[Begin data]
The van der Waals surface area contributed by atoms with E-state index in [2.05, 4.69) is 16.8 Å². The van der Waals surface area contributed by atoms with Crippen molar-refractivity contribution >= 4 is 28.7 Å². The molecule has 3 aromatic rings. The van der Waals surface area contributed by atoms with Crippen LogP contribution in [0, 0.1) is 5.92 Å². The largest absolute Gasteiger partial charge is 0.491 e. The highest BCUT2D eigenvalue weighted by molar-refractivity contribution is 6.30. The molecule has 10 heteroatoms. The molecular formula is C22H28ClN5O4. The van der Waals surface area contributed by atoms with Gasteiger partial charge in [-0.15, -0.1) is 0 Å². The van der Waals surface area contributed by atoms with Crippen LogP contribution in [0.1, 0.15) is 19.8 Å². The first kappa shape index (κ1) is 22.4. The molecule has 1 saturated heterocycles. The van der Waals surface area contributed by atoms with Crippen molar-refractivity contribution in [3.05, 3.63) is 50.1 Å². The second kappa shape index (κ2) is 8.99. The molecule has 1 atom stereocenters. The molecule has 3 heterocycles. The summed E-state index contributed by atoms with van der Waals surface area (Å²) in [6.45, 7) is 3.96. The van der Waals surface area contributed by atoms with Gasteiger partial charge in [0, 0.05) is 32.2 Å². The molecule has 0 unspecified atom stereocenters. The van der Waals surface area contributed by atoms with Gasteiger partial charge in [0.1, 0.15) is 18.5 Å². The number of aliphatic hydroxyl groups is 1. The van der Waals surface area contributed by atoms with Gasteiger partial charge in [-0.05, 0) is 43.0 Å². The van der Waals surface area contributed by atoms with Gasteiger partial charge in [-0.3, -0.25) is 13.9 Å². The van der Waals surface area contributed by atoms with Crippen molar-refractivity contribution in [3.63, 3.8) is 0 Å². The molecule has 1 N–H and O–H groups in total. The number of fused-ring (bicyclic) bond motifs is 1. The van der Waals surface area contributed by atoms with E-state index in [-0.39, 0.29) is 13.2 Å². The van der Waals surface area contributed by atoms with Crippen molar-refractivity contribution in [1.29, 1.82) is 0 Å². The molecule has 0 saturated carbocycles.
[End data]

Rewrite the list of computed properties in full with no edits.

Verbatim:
The van der Waals surface area contributed by atoms with E-state index in [2.05, 4.69) is 16.8 Å². The van der Waals surface area contributed by atoms with Crippen molar-refractivity contribution >= 4 is 28.7 Å². The molecule has 3 aromatic rings. The van der Waals surface area contributed by atoms with Crippen LogP contribution in [0, 0.1) is 5.92 Å². The largest absolute Gasteiger partial charge is 0.491 e. The highest BCUT2D eigenvalue weighted by molar-refractivity contribution is 6.30. The molecule has 10 heteroatoms. The molecular formula is C22H28ClN5O4. The van der Waals surface area contributed by atoms with Gasteiger partial charge in [-0.15, -0.1) is 0 Å². The van der Waals surface area contributed by atoms with Crippen LogP contribution in [0.1, 0.15) is 19.8 Å². The first kappa shape index (κ1) is 22.4. The molecule has 1 saturated heterocycles. The van der Waals surface area contributed by atoms with Crippen molar-refractivity contribution in [3.05, 3.63) is 50.1 Å². The second kappa shape index (κ2) is 8.99. The molecule has 1 atom stereocenters. The molecule has 3 heterocycles. The summed E-state index contributed by atoms with van der Waals surface area (Å²) in [6.45, 7) is 3.96. The van der Waals surface area contributed by atoms with Gasteiger partial charge in [0, 0.05) is 32.2 Å². The molecule has 0 unspecified atom stereocenters. The van der Waals surface area contributed by atoms with Gasteiger partial charge in [0.1, 0.15) is 18.5 Å². The number of aliphatic hydroxyl groups is 1. The van der Waals surface area contributed by atoms with Gasteiger partial charge in [-0.05, 0) is 43.0 Å². The van der Waals surface area contributed by atoms with Gasteiger partial charge in [-0.3, -0.25) is 13.9 Å². The van der Waals surface area contributed by atoms with Crippen molar-refractivity contribution in [3.63, 3.8) is 0 Å². The molecule has 1 N–H and O–H groups in total. The number of fused-ring (bicyclic) bond motifs is 1. The van der Waals surface area contributed by atoms with E-state index in [-0.39, 0.29) is 13.2 Å². The van der Waals surface area contributed by atoms with Crippen molar-refractivity contribution in [1.29, 1.82) is 0 Å². The molecule has 0 saturated carbocycles.